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From our first attempts at understanding all of life and our relationship to it, we created tales—myths—origins for ourselves within the context of what we saw and felt and intuited about our situations.

This chart—“The Evolutionary Tree of Religion” is fascinating to study and contemplate—at least fascinating to those of us who find it as such.

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If you can’t quite make out the details, I broke it into 3 parts, but if you need a closer look, go to the Facebook address listed for HumanOdyssey.

If You Can’t Say Anything Nice…

“If you can’t say anything nice about someone, say nothing at all.”

That’s a tough mother-ism to live by in today’s world.

monkeynospeak6I do think that silence is a blessing seldom appreciated. In fact, I could say nothing about many things and many people, and I would be the better for it.

But…. also in today’s world, saying nothing allows the more vocal hordes to flood the airwaves with venom and lies.

Democracies aren’t maintained by the silence of its members. It takes willing voices and willing voters to make serious changes in our world.

The next couple months will be a nasty time for impassioned outcries and claims, true or non.  I have my own opinions on much of what is occurring politically and in our government, as well as having my own thoughts on how best to change the current problems.

However, none of my opinions matter other than on Tuesday, November 6th, 2018 when we the people have the opportunity to express our beliefs on voting ballots across the nation. THAT is the day for expressing opinion. THAT is the day when what you think really matters.

So you can be as vocal as you wish—or as allowed by laws until that time—but the only time what you think really matters is on November 6th, 2018.

Vote!  It can be the single most important thing you can do for yourself, for your loved ones, and for the world in which we live.

VOTE  Tuesday, November 6th, 2018!votemontage

And if you are really impassioned with your candidates, then get involved in those campaigns and help others understand why those folks most appeal to you.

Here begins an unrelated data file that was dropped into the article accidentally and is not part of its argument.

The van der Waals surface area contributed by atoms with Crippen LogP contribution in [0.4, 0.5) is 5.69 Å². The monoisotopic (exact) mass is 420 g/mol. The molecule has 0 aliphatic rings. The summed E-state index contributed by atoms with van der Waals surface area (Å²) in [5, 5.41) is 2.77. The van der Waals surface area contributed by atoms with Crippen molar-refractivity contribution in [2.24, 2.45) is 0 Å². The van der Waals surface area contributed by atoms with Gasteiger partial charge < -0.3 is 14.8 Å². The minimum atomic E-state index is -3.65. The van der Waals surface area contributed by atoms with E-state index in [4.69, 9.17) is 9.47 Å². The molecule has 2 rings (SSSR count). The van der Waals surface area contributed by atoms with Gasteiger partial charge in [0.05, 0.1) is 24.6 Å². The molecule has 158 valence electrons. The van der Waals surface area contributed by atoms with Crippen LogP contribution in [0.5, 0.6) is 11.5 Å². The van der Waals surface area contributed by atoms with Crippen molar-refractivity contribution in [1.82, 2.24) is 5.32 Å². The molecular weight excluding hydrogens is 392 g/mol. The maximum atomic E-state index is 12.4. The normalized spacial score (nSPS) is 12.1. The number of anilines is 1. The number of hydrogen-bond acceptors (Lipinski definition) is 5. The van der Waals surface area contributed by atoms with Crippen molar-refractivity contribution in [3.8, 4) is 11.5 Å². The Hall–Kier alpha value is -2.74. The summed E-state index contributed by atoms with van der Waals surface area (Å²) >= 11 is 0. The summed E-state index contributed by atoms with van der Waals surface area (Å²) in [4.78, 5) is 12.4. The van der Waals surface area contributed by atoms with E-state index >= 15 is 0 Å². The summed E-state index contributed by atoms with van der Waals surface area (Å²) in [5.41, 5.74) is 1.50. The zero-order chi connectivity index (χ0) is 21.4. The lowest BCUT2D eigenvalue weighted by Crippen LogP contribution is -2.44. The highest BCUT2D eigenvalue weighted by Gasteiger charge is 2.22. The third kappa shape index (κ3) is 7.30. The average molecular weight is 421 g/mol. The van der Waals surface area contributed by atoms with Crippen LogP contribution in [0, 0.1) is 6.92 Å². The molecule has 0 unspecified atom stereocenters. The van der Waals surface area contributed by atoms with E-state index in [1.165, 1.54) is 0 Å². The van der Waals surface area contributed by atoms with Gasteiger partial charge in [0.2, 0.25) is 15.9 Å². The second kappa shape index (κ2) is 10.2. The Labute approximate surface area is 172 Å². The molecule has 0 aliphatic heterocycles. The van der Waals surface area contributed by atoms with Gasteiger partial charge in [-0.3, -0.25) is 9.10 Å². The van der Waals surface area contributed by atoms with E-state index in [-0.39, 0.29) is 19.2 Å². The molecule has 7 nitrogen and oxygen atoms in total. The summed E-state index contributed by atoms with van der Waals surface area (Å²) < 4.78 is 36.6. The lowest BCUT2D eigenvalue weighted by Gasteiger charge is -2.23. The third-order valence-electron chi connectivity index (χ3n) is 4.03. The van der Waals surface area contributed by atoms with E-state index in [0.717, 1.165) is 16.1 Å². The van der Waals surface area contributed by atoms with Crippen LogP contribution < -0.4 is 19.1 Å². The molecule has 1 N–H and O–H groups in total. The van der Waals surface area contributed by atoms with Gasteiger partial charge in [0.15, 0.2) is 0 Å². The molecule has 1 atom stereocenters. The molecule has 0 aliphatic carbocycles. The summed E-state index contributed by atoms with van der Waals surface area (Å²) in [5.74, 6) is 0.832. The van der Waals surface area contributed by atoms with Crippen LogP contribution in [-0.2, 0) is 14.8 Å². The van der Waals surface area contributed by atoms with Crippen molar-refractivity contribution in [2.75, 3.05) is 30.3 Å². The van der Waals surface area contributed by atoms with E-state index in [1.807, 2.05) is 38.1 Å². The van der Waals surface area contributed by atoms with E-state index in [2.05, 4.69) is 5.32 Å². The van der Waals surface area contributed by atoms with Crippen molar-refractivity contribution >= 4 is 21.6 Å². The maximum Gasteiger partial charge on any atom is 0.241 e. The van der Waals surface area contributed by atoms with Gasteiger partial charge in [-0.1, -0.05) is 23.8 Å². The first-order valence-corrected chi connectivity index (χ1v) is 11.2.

Those are things that you can do.

When it comes to the President of our country, I honestly can’t think of anything nice to say about him—NOTHING—NADA.   So I will actively promote positive changes for the people that I can easily speak well of.

Recognize that this is your chance to make a difference around you—get involved in positive change and work toward a better future for ALL of us—not just for the richest 1 percent, of which I will also say nothing good about, so they shall remain unmentioned.

Stand up—speak out—and organize your friends to make positive changes in our world. These are things that you CAN do.

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So just DO IT!

The Quest for What We Lack: Part Two—Family Reunions

reunion-cartoon.jpgTis the season for family reunions and family gatherings in general, involving picnics and potlucks and people you seldom see all gathered together playing nice (sort of) for a few hours.

It’s a time to clamp your jaw shut and hold your clever comebacks at the rude, intrusive, in-your-face questions—a time to curb your overwhelming desire to tell off the perpetually-mouthy aunt or the ever-drunken uncle (or role-play vice-versa)—a time to not snap at the obnoxious kids in your face all vying for attention and exuding their excessive “look at me-ness”—a time for staring with slack-jawed disbelief at all those people gathered together in this park to whom you are supposedly related and your saying aloud to yourself, “Uh-uh….NOPE…..that’s not in my genes—NO way—NO how!”minioncircus.jpg

But you know that they really are.

And these are the better thoughts you’re having at that yearly, quality “family-gathering time.”

The worse thoughts throbbing at your temples during the group get-togethers are the “family secret” thoughts that make you watch Uncle Sonny or Uncle Dicky as closely as possible, especially when little ones are near him—watch for the tell-tale enticement tricks he may have once used on you or your siblings—the “Come over here, little Suzy. Come and sit on Uncle Sonny’s lap.”  Or the little tickle games, he used to play. Or the little grabs he made when others weren’t watching and you were too unclebadtouch.jpgshocked or scared to say “Don’t do that!”—the little secrets he told you to keep just between you and him—and “Oh, here’s a shiny, silver dollar just for you if you don’t say anything to your mommy about us.”

Oh yes.  I know about Uncle Sonny and Uncle Dicky, both personally and in the late-night tales from female-adolescent slumber parties—I’ve heard the warnings not to be alone with such-and-such—to ignore such-and-such’s enticements or “games”—to watch at the next gathering for how Uncle Dicky avoids certain older adolescent family members that he once used to excessively dote on.  Yes, Uncle Dicky is a family secret—except he’s not really a secret. Nor should his behavior ever be one.

Yes, these folks, no matter how questionable some might be, are all a part of our genetic pool. Perhaps some families have a few more perversion-inclined members than others, but all families have at least one or two of them, just as all families have members who are openly addicted to drugs, alcohol, and porn.  These aren’t things that you should ignore and pretend aren’t affecting others, because they definitely do affect them—especially the vulnerable, young ones.